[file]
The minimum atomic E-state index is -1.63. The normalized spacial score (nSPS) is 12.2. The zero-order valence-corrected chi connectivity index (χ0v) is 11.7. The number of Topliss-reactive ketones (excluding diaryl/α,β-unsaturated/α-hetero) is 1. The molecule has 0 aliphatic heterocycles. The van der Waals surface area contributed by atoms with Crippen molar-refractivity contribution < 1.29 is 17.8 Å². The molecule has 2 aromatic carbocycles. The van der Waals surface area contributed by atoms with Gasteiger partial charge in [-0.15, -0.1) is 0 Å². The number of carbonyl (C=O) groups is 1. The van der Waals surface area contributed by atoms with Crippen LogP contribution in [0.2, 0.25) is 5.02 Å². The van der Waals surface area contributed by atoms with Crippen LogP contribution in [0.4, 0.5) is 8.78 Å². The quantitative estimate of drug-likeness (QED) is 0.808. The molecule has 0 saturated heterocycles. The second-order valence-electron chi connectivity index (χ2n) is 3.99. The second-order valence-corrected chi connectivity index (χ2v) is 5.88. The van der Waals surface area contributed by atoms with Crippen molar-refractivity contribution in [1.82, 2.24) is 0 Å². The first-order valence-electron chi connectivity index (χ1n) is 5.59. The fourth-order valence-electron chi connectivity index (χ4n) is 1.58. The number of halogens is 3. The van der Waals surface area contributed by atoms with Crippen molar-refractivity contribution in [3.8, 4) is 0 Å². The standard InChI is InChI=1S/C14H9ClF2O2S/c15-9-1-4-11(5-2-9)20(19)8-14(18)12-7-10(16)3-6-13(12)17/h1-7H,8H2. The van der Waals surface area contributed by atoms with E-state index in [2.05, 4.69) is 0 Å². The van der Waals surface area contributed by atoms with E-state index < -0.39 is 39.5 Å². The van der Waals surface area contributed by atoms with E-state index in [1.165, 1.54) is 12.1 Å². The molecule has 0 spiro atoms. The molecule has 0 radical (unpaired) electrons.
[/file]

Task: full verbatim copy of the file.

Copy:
The minimum atomic E-state index is -1.63. The normalized spacial score (nSPS) is 12.2. The zero-order valence-corrected chi connectivity index (χ0v) is 11.7. The number of Topliss-reactive ketones (excluding diaryl/α,β-unsaturated/α-hetero) is 1. The molecule has 0 aliphatic heterocycles. The van der Waals surface area contributed by atoms with Crippen molar-refractivity contribution < 1.29 is 17.8 Å². The molecule has 2 aromatic carbocycles. The van der Waals surface area contributed by atoms with Gasteiger partial charge in [-0.15, -0.1) is 0 Å². The number of carbonyl (C=O) groups is 1. The van der Waals surface area contributed by atoms with Crippen LogP contribution in [0.2, 0.25) is 5.02 Å². The van der Waals surface area contributed by atoms with Crippen LogP contribution in [0.4, 0.5) is 8.78 Å². The quantitative estimate of drug-likeness (QED) is 0.808. The molecule has 0 saturated heterocycles. The second-order valence-electron chi connectivity index (χ2n) is 3.99. The second-order valence-corrected chi connectivity index (χ2v) is 5.88. The van der Waals surface area contributed by atoms with Crippen molar-refractivity contribution in [1.82, 2.24) is 0 Å². The first-order valence-electron chi connectivity index (χ1n) is 5.59. The fourth-order valence-electron chi connectivity index (χ4n) is 1.58. The number of halogens is 3. The van der Waals surface area contributed by atoms with Crippen molar-refractivity contribution in [3.8, 4) is 0 Å². The standard InChI is InChI=1S/C14H9ClF2O2S/c15-9-1-4-11(5-2-9)20(19)8-14(18)12-7-10(16)3-6-13(12)17/h1-7H,8H2. The van der Waals surface area contributed by atoms with E-state index in [2.05, 4.69) is 0 Å². The van der Waals surface area contributed by atoms with E-state index < -0.39 is 39.5 Å². The van der Waals surface area contributed by atoms with E-state index in [1.165, 1.54) is 12.1 Å². The molecule has 0 spiro atoms. The molecule has 0 radical (unpaired) electrons.